Twitter may be left out in the cold when it comes to its integration with two of the biggest search engines on the planet. Following news earlier this month that Google had eliminated Tweets in search results, word now comes that Microsoft also may pull the plug on Twitter results appearing in Bing.

If that comes to pass, it could be bad news for Twitter which has relied on the partnerships with Google and Microsoft for much of its revenue to date. But it also may hurt Microsoft, which is locked in an ongoing battle with Google and could use its integration with Twitter (and Facebook) to gain an advantage in what’s known as real-time search.

Liz Gannes at All Things D reports — citing sources close to the situation — that Microsoft and Twitter are far apart on a number of issues.

Gannes reports:

Several sources said that the pair is still far apart on a number of issues, including the price and term of the data licensing, the way the tweets and advertising linked to it will be presented on Bing, the cut of that advertising and even how much traffic Bing pushes back to Twitter.

Google cut off Twitter feed in early July, with Danny Sullivan at Search Engine Land reporting that the company could fall back on its new Google + social networking service.

Interestingly, Gannes’ report comes after Microsoft “accidentally” leaked a social search project this week code-named Tulalip. Could that leak have been a negotiating tactic in the larger discussions with Twitter?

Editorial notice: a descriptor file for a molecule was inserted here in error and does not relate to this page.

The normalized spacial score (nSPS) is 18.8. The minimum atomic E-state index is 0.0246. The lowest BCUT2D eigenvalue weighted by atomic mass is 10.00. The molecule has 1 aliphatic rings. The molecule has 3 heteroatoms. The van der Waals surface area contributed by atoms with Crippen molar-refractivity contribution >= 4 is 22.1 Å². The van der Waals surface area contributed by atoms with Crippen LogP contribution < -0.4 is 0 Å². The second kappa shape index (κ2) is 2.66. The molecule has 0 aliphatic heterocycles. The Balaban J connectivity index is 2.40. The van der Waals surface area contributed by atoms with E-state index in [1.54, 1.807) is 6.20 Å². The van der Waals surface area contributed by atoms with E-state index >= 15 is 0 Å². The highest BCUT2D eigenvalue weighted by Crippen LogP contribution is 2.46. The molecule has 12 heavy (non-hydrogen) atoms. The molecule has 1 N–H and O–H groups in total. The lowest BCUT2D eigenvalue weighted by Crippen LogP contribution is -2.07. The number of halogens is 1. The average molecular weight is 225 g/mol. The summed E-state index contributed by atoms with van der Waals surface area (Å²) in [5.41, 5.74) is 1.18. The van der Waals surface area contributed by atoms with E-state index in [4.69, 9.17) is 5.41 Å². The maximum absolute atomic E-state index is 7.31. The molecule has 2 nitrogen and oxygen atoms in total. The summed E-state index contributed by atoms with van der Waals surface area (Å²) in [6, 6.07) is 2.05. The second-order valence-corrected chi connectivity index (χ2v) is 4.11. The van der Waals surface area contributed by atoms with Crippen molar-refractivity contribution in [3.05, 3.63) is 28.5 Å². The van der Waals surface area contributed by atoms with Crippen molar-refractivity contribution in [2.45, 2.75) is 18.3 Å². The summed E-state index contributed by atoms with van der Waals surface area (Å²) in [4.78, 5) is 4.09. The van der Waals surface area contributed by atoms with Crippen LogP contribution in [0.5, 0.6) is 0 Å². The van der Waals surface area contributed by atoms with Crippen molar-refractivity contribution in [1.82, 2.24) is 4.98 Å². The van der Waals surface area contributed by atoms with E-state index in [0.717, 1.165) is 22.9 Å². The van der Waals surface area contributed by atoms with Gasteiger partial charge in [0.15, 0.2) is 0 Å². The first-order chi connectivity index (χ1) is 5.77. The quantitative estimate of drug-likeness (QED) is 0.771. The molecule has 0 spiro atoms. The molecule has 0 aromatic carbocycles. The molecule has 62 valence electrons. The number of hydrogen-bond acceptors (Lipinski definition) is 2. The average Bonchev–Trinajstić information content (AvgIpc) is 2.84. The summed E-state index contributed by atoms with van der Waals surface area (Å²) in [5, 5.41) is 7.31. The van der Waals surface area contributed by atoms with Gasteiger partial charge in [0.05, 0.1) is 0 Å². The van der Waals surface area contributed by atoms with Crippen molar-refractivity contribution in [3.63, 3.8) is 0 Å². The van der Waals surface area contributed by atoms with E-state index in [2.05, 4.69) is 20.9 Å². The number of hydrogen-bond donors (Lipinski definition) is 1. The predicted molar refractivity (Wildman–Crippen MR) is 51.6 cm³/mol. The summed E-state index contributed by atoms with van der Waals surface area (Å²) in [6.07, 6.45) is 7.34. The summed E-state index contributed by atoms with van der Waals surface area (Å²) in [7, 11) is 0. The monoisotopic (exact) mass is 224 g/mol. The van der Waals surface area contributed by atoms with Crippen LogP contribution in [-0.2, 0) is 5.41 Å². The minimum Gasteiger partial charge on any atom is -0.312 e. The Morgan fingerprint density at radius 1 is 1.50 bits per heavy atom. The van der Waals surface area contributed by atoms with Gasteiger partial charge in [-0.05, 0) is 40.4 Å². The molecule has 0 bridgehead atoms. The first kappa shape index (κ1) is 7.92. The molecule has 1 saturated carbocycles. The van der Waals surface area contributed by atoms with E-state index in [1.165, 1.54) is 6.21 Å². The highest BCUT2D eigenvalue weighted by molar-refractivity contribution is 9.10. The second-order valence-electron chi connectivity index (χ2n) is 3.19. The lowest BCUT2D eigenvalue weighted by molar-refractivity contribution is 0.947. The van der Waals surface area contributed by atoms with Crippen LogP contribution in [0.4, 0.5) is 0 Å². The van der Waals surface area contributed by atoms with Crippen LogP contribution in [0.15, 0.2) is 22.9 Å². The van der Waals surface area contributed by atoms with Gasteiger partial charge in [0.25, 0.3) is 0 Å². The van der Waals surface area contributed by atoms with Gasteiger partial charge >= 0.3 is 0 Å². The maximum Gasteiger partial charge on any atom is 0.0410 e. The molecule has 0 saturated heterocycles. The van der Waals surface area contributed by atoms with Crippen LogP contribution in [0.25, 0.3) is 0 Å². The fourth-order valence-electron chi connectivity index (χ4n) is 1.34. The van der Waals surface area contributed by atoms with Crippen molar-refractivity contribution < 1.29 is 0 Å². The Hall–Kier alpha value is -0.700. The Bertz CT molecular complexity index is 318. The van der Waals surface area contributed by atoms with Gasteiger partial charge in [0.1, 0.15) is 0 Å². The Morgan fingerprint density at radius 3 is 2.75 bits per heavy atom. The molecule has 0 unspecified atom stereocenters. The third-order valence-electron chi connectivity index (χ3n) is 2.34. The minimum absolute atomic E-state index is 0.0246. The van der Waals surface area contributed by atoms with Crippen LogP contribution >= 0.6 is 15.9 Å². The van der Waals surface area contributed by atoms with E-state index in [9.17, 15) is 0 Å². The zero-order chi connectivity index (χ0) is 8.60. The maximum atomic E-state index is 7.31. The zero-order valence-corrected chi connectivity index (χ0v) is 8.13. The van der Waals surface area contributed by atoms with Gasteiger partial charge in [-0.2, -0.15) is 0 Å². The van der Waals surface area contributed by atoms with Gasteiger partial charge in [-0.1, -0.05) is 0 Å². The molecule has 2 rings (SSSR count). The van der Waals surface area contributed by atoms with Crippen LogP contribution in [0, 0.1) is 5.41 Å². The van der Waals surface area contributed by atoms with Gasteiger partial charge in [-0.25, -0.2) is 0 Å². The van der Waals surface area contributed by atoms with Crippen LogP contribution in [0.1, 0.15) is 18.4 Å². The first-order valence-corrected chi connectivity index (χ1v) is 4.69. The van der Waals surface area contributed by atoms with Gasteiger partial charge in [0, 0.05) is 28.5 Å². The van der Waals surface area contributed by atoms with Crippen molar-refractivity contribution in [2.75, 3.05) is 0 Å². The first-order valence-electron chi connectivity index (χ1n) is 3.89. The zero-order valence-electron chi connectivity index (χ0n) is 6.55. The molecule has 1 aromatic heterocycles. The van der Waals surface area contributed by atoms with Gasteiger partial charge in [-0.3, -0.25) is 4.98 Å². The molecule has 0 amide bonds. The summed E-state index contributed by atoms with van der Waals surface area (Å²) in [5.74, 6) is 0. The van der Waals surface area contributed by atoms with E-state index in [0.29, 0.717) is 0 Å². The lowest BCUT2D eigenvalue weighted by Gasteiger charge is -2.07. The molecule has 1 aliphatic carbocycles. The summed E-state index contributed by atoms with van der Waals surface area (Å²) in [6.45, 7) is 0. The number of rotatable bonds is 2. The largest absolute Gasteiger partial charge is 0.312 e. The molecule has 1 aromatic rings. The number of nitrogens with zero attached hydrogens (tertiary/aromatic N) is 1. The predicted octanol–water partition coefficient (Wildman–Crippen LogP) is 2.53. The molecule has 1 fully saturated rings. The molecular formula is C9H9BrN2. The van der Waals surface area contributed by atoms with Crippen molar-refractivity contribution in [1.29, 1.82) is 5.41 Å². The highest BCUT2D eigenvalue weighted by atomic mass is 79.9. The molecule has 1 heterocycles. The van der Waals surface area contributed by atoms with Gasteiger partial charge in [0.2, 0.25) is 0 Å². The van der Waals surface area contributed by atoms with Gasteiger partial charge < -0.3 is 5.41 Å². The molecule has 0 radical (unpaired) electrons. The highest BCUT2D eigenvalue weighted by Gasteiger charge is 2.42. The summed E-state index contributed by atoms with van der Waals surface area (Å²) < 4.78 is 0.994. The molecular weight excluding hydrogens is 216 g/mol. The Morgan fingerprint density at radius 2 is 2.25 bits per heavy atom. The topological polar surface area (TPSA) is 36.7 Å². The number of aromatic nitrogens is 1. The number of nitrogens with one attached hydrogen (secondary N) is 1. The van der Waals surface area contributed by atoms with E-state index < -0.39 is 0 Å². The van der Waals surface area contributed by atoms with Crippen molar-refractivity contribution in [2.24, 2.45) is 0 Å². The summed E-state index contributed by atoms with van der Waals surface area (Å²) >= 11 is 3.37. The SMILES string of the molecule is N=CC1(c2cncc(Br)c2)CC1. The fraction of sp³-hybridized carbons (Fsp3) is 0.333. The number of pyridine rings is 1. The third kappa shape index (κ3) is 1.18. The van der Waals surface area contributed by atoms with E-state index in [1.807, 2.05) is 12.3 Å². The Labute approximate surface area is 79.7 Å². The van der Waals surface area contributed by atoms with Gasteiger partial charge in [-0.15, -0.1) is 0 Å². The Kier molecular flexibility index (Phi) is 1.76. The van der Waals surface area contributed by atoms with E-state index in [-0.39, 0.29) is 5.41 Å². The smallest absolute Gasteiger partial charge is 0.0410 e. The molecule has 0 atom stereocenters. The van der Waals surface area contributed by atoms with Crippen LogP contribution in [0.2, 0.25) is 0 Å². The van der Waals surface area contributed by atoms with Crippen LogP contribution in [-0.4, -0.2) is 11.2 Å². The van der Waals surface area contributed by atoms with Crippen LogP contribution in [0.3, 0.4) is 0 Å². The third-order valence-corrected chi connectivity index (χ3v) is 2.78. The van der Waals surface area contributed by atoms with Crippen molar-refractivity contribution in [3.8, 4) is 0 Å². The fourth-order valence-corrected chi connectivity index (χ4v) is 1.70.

Comments

  • Guest

    I don’t understand why Microsoft, or Google for that matter, needs to license Twitter search results for their search engines. Both Bing and Google can simply index Twitter’s web site like any other search spider could.

    Am I missing something? Is it suddenly illegal to spider a web site for purposes of running a search engine?

    • tdburrell

      I think the thing is, and I could be wrong, spiders won’t do any good because the tweets don’t exist as indexable page content.  Tweets only exist at the database level (and in NoSQL, I think).  The real-time search has to be done at the database level with granted access.

      • Guest

        I just ran ‘wget http://twitter.com/bing‘ and the resultant file contained all of Bing’s recent tweets. I imagine the engineers at Google and Microsoft could easily write a spider that runs such a command for more popular Twitter accounts to collect this information.

        The whole point of a search engine is to make information more accessible. Why is Twitter trying to avoid inclusion in search engine indexes?

        • Bob

          “Why is Twitter trying to avoid inclusion in search engine indexes?”

          It’s not. Twitter just thinks that it now has enough leverage to demand more money from Bing and Google for full access to its streams. We’ll find out if they’re right.     

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